Japan art and Imamura Shikō (1880-1916)
Lee Jay Walker
Modern Tokyo Times
The Japanese artist Imamura Shikō (1880-1916) was a visionary. However, he died very young; one can only imagine his legacy if he had lived longer.
He famously said, “I break the Old Nihonga. You should follow me and build New Nihonga.”
In the first art piece, the Artizon Museum says, “What Shiko aimed at with this painting was to cause one to imagine ancient times. The flat planes of color, with no clear outlines, and the background’s dull gleam from the gold leaf that Shiko applied to the underside of the silk on which he was painting help dramatize a world of myth.”
Kawase Hasui (1883-1957) – and many other artists – were influenced by Shikō. Accordingly, long after his death, Shikō still influenced the Japanese art scene during the Taisho and early Showa periods of history.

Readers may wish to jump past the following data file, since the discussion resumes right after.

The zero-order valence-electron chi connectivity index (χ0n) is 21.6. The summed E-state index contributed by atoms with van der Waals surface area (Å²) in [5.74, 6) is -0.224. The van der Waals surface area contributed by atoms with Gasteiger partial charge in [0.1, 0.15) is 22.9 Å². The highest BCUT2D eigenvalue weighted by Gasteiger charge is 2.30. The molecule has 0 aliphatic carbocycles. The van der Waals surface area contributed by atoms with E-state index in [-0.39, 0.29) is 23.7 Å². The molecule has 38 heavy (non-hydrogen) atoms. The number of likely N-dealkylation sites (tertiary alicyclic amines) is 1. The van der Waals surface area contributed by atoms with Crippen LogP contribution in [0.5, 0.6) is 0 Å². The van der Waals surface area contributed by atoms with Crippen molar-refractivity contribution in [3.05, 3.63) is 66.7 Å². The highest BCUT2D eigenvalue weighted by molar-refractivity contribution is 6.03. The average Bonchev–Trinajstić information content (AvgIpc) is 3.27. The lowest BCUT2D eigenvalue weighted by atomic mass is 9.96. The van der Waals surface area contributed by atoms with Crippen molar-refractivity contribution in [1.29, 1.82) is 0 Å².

Matsumoto Fūko (1840-1923) taught Shikō during his informative period. Fūko immediately understood the talent of Shikō. However, despite being born 40 years after his early mentor, Shikō would pass away from this world before Fūko. Therefore, one can only imagine how Shikō would have progressed artistically – given his independent mind.
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